This paper presents the design, manufacturing, and test results of single mode fibres to be used as wavefront filters in mid-infrared range. Fibres made from chalcogenide glass and silver halide crystals were produced. The first class can serve as wavefront filters up to a wavelength of 11 microns, while silver halide fibres can be used over the full Darwin wavelength range from 6.5 to 18 micron. The chalcogenide glass fibres were drawn by double crucible method whereas polycrystalline fibres from silver halides were fabricated by multiple extrusion from a crystalline preform.
Multi-layer AR-coatings for fibre ends were developed and environmentally tested for both types of fibres. Special fibre facet polishing procedures were established, in particular for the soft silver halide fibre ends. Cable design and assembly process were also developed, including termination by SMA-connectors with ceramic ferrules and fibre protection by loose PEEK-tubings to prevent excessive bending and chemical attacks for fibres.
The wavefront filtering capability of the fibres was demonstrated on a high quality Mach-Zehnder interferometer. Two different groups of laser sources were used to measure the wavefront filtering of the fibres by using a CO-laser for testing in the lower sub-band and a CO2-laser to check the upper sub-band.
Measurements of the fibres far field intensity distribution and transmission were performed for numerous cable samples. Single mode behaviour was observed in more than 25 silver halide fibre cables before AR-coating of their ends, while after that 17 cables were compliant with all technical requirements. Residual cladding modes existing in short single mode fibres were effectively removed by applying of a proper absorbing jacket to the fibre's lateral surface and by adding an oversized output aperture in front of fibre ends.
Several fibres were exposed to gamma radiation of total dose of 25, 50, and even 500 krad. No deterioration was found on AR-coated fibre ends and on fibre material. Five fibres were irradiated by proton radiation of 10MeV energy and 1010 p/cm2 equivalent fluence. Several fibres were cooled down to 10 K by plunging them in a dipstick into liquid Helium. Silver halide fibres survived that test when cables were properly assembled. The brittle chalcogenide glass fibres were much more sensitive to thermal gradients and the related cables did not survive the thermal shock.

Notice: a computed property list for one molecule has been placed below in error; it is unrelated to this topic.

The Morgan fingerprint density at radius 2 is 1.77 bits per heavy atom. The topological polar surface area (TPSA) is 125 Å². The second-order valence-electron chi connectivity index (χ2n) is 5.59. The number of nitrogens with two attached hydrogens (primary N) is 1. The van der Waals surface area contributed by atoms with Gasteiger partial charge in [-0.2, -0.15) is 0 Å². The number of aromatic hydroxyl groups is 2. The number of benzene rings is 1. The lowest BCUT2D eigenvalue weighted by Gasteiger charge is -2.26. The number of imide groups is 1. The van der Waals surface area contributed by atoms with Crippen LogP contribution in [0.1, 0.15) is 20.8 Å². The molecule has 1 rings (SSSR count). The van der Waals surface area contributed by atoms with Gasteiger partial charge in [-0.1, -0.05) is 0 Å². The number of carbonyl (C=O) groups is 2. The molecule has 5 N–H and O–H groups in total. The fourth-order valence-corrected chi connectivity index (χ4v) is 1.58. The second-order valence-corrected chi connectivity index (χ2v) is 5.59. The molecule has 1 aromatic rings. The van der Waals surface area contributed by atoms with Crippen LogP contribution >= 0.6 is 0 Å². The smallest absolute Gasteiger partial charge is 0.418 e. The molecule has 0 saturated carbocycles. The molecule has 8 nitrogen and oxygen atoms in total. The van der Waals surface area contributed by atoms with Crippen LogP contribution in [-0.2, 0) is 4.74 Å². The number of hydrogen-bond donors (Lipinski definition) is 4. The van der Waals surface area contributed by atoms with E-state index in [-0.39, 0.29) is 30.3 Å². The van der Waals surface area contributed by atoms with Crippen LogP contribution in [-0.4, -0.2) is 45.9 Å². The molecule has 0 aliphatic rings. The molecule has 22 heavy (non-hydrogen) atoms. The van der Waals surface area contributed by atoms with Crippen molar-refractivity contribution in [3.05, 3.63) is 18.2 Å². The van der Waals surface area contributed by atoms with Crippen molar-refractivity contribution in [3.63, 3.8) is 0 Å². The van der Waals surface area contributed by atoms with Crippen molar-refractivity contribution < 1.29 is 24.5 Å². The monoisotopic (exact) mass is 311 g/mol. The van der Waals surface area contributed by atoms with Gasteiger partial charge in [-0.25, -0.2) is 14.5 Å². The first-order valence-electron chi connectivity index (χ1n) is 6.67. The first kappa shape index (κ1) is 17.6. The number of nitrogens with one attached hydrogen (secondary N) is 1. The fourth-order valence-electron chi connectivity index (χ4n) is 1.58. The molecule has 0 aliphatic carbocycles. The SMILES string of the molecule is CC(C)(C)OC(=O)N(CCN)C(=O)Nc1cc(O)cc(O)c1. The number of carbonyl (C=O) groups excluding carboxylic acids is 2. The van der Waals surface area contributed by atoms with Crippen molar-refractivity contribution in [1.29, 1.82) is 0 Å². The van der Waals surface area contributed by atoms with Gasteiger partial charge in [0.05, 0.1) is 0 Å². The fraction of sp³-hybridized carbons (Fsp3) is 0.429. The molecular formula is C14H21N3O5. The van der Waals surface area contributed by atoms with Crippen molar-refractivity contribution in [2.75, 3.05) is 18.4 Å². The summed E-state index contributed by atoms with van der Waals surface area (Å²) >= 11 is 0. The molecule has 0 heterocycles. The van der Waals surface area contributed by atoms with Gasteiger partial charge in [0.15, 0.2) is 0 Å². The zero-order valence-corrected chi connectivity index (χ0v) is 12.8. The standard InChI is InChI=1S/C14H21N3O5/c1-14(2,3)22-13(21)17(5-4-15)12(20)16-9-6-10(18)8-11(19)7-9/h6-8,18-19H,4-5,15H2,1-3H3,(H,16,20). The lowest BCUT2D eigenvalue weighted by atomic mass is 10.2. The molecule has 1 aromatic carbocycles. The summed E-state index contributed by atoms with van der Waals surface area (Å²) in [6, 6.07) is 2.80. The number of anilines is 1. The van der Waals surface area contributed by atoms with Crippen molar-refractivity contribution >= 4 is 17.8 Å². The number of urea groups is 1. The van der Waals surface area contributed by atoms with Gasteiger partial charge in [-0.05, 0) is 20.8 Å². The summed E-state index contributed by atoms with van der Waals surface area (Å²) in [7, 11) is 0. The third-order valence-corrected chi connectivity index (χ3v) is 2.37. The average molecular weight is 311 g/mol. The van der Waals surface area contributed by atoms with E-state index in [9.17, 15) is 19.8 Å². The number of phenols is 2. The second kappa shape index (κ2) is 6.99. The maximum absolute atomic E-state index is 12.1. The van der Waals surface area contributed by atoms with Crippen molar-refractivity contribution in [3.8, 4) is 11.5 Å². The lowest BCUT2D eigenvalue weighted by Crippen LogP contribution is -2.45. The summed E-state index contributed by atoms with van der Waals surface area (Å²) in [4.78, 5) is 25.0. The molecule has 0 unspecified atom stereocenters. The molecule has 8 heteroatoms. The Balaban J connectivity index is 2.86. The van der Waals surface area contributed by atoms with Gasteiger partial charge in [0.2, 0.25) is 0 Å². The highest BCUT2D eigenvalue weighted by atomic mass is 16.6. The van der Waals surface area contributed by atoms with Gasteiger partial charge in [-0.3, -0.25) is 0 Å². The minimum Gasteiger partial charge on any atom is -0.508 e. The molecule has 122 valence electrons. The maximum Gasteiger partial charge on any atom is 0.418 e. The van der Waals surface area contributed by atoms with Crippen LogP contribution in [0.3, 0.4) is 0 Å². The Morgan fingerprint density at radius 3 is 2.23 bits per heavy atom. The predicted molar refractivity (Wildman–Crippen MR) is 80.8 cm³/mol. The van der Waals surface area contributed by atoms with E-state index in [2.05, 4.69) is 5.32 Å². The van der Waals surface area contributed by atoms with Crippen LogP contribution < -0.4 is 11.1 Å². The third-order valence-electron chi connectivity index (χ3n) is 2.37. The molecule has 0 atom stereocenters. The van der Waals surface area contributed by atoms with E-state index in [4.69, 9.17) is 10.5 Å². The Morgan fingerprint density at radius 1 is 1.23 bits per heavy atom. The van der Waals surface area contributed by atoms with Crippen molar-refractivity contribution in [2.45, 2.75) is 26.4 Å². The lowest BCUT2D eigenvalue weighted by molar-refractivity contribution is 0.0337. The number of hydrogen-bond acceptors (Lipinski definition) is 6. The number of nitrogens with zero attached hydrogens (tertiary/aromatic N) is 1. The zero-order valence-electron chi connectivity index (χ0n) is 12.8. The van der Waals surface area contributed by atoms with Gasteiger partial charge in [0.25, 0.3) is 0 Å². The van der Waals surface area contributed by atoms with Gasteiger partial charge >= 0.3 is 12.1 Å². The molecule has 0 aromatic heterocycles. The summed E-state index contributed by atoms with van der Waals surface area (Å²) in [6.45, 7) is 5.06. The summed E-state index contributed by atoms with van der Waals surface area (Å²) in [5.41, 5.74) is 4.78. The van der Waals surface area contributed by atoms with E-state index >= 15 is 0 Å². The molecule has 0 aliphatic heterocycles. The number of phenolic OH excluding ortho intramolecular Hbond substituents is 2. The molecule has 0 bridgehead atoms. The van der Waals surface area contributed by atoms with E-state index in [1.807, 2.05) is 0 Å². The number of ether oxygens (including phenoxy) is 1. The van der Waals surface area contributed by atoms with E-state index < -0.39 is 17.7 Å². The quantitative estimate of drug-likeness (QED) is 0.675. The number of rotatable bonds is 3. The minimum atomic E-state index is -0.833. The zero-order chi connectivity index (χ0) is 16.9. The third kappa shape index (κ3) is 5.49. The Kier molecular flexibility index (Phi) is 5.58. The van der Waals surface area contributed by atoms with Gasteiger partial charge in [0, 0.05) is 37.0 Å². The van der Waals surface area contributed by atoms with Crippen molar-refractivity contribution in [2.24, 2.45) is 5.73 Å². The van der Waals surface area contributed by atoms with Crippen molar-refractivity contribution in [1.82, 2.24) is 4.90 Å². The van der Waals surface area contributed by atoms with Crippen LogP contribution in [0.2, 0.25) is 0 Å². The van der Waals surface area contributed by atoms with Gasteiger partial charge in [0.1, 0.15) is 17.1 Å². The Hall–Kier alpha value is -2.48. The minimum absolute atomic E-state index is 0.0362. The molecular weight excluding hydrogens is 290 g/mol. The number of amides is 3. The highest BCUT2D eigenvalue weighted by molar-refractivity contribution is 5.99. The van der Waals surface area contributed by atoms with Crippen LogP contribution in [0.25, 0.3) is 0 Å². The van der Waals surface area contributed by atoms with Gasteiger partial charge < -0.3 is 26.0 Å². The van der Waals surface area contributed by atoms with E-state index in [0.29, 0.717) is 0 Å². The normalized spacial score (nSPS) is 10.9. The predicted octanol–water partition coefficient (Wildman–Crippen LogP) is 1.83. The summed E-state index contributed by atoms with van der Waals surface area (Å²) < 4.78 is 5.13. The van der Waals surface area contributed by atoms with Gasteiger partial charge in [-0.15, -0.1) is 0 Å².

Critical issues have been revealed in multiple drawings of chalcogenide glass fibres where core and cladding composition were not stable at some fabrication stages - resulting in a poor single mode guiding. Much better results have been achieved with polycrystalline fibres from silver halides made with a small core and low NA and enabling single mode guiding in the mid infrared.
The European Darwin mission  wants to detect and analyze terrestrial exoplanets orbiting Sun-like stars. Nulling interferometry  allows for visual detection and interferometric imaging of such planets. Stringent requirements are imposed onto the instrument because the capability to separate both signals must be excellent due to the close proximity of star and planet. Darwin's operating band is in the mid-infrared and even here the contrast ratio of star and planet is huge. The bandwidth of the instrument ranges from 6.5 μm to 20 μm as absorption lines of the main biomarkers shall be identified like methane, ozone, carbon dioxide, and water. A nulling interferometer provides high on-axis light suppression and high angular resolution. Advanced observation techniques like a rotating telescope array and phase chopping and a sophisticated instrument design are essential.
The European Space Agency (ESA) has initiated system studies, technology development programs to provide key elements, and breadboard activities to demonstrate stable nulling at laboratory conditions. Deep nulling requires the individual interferometer arms to be equalised with respect to intensity, phase, and state of polarisation. Modal wave-front filtering of the output signals with single-mode fibres is required for removing the wavefront errors of affordable and feasible high-quality optics.
SINGLE-MODE FIBRES FOR Darwin
ESA initiated within its Darwin technology development program several single-mode fibre activities and Astrium has been awarded with one contract. We focused on polycrystalline silver halide that offers good transmission over the full Darwin band. The soft material must be extruded. The band between 6.5 and 11 μm can be covered by drawn glass fibres made of GeAsSeTe (GAST). We proposed two subbands to keep the coupling losses low.